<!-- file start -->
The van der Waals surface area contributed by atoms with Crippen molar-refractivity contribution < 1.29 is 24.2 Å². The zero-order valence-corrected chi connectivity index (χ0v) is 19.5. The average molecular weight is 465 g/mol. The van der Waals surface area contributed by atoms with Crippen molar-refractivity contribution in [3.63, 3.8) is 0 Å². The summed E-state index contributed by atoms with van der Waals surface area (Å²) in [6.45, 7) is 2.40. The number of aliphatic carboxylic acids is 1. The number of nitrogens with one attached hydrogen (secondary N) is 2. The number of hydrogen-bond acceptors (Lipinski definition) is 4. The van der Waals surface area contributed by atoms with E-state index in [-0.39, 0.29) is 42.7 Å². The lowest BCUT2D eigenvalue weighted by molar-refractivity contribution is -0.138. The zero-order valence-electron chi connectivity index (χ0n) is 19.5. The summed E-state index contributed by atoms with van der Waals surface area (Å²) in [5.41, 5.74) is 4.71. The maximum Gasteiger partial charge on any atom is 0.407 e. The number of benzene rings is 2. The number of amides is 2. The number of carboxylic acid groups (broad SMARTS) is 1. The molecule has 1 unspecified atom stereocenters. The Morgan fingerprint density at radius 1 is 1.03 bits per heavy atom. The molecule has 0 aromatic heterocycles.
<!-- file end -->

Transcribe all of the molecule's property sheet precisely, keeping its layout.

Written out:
The van der Waals surface area contributed by atoms with Crippen molar-refractivity contribution < 1.29 is 24.2 Å². The zero-order valence-corrected chi connectivity index (χ0v) is 19.5. The average molecular weight is 465 g/mol. The van der Waals surface area contributed by atoms with Crippen molar-refractivity contribution in [3.63, 3.8) is 0 Å². The summed E-state index contributed by atoms with van der Waals surface area (Å²) in [6.45, 7) is 2.40. The number of aliphatic carboxylic acids is 1. The number of nitrogens with one attached hydrogen (secondary N) is 2. The number of hydrogen-bond acceptors (Lipinski definition) is 4. The van der Waals surface area contributed by atoms with E-state index in [-0.39, 0.29) is 42.7 Å². The lowest BCUT2D eigenvalue weighted by molar-refractivity contribution is -0.138. The zero-order valence-electron chi connectivity index (χ0n) is 19.5. The summed E-state index contributed by atoms with van der Waals surface area (Å²) in [5.41, 5.74) is 4.71. The maximum Gasteiger partial charge on any atom is 0.407 e. The number of benzene rings is 2. The number of amides is 2. The number of carboxylic acid groups (broad SMARTS) is 1. The molecule has 1 unspecified atom stereocenters. The Morgan fingerprint density at radius 1 is 1.03 bits per heavy atom. The molecule has 0 aromatic heterocycles.